Volume 22, Issue 1
  • ISSN 1387-6740
  • E-ISSN: 1569-9935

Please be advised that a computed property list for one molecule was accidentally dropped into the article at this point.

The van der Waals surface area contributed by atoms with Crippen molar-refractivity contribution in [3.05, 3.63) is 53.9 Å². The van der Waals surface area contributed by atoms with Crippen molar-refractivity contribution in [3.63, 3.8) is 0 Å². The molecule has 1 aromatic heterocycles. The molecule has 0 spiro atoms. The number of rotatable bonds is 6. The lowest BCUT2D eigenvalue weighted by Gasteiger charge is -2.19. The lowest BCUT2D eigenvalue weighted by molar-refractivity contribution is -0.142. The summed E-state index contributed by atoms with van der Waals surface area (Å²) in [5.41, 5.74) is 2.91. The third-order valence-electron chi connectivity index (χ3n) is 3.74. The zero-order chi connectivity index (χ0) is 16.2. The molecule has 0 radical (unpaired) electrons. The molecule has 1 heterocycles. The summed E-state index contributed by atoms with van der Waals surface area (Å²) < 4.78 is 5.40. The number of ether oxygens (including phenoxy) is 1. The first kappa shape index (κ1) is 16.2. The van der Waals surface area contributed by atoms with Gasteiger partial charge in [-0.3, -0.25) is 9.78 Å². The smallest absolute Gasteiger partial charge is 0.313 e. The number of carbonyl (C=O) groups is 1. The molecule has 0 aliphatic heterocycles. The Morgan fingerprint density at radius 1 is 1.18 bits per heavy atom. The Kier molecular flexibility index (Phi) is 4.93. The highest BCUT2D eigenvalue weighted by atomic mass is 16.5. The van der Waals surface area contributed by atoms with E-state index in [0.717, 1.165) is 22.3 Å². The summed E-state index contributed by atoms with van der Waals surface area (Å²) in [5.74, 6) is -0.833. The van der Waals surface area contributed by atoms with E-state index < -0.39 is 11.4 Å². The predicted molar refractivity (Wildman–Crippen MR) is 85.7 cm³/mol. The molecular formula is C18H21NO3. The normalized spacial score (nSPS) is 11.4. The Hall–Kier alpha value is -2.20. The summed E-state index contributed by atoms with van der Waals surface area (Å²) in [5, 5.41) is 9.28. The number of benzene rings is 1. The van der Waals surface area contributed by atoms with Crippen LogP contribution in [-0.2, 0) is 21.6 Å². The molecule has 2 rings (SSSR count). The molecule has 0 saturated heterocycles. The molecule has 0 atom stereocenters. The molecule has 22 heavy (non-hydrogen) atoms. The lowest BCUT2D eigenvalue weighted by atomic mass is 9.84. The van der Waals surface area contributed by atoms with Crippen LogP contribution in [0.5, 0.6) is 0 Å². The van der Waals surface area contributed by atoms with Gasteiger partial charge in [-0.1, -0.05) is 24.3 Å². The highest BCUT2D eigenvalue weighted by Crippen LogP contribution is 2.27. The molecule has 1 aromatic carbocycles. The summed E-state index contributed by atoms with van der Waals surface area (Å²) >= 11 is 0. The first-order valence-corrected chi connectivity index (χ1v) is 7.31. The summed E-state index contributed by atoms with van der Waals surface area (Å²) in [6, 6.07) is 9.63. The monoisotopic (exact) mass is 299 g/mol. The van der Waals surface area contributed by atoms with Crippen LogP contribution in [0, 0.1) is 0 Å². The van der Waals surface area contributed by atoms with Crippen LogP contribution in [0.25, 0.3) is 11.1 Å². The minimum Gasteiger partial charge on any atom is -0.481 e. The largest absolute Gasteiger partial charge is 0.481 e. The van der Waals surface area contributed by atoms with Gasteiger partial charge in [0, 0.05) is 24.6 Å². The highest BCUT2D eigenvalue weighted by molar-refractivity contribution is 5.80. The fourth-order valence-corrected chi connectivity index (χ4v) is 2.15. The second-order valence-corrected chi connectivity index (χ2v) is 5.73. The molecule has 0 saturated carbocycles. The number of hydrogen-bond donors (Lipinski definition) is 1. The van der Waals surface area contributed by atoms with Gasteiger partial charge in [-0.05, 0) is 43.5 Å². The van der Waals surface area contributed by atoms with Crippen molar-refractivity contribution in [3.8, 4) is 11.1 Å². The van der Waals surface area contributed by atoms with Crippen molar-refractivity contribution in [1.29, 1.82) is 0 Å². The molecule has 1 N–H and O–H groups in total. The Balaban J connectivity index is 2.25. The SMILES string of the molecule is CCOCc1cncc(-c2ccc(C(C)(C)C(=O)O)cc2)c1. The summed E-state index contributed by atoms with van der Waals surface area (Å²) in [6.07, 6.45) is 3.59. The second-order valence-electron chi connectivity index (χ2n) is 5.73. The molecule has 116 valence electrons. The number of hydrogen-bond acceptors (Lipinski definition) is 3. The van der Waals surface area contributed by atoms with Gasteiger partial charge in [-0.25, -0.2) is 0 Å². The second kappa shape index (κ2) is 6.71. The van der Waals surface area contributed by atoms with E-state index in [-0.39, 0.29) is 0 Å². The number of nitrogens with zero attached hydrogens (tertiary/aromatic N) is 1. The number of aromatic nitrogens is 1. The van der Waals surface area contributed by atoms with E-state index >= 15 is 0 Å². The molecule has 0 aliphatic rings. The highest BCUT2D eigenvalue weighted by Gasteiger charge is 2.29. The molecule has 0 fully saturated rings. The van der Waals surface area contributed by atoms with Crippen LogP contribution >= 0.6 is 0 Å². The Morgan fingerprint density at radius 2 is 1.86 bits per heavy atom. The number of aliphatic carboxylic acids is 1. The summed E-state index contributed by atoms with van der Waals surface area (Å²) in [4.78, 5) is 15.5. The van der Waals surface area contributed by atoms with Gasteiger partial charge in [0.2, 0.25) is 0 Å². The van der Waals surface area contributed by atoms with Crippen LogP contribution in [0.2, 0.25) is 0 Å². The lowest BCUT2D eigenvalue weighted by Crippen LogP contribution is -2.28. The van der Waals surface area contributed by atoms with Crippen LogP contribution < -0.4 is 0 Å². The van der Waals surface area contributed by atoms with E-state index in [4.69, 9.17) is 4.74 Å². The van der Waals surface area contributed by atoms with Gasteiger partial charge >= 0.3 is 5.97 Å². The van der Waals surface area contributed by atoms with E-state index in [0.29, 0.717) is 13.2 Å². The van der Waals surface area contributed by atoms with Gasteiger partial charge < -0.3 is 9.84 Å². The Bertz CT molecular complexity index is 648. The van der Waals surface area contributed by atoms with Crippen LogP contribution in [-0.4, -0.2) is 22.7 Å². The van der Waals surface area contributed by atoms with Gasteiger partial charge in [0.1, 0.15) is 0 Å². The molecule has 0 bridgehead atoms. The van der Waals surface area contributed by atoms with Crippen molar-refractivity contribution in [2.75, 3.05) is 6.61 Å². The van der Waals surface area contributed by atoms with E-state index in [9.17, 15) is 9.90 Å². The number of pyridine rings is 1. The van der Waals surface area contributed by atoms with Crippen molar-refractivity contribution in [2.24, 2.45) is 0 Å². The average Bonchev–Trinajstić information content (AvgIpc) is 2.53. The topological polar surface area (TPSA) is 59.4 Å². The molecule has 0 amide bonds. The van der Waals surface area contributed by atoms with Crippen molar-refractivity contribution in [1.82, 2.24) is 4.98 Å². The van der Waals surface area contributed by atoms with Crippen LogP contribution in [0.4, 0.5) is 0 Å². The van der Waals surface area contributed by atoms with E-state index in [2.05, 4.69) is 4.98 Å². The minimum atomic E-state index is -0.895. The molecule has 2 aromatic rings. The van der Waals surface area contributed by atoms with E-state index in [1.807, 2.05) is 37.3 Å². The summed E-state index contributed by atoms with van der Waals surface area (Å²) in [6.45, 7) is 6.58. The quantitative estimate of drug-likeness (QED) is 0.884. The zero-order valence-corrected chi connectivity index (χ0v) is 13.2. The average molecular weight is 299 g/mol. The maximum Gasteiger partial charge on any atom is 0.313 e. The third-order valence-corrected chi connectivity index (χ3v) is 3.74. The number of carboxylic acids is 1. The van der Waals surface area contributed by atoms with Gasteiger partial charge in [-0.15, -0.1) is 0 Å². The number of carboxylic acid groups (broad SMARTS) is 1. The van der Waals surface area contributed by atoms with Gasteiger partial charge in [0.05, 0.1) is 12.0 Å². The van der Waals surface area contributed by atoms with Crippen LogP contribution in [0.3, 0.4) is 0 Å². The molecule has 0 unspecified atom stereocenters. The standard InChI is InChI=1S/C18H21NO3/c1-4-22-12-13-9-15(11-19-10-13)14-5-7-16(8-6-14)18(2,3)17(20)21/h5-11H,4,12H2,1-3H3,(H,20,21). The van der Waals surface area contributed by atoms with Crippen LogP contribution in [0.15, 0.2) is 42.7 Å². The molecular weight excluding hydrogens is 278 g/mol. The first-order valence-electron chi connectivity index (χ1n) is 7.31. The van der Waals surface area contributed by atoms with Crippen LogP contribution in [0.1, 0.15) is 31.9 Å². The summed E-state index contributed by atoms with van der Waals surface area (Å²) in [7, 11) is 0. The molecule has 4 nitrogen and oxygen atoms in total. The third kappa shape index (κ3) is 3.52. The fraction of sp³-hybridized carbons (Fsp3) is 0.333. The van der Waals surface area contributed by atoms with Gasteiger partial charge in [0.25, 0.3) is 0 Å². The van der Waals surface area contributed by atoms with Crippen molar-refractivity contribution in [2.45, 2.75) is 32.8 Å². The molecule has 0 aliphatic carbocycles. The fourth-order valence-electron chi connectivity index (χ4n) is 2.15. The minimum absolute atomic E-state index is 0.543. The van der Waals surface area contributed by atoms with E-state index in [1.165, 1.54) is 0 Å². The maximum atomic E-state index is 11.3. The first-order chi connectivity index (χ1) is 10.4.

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The narrative turn in social and human sciences has led us to consider identity as a narrative phenomenon. We can classify most of the approaches that have been developed by the emphasis they put on the “subject” in the analysis. For some, the subject is the first person singular, who puts into order and constructs an internalized life story so as to give purpose and coherence to different life experiences. For others, the emphasis is on the relationship between the first and second person, the I-you, in conversational situations located in time and space. Still others argue that narratives — repertoires of behaviour and identity — are shared artefacts, of historical origin and their content is social, political and cultural (i.e., “we” and “they”). However, in all these approaches there is agreement that narratives of identity are cultural products, inseparable from the social, institutional, geographic and cultural forces which comprise what I call funds of identity. The aim of this article is to suggest the need to adopt a qualitative multi-methodological approach aimed at studying these funds of identity, thus complementing the general use of in-depth interviews.


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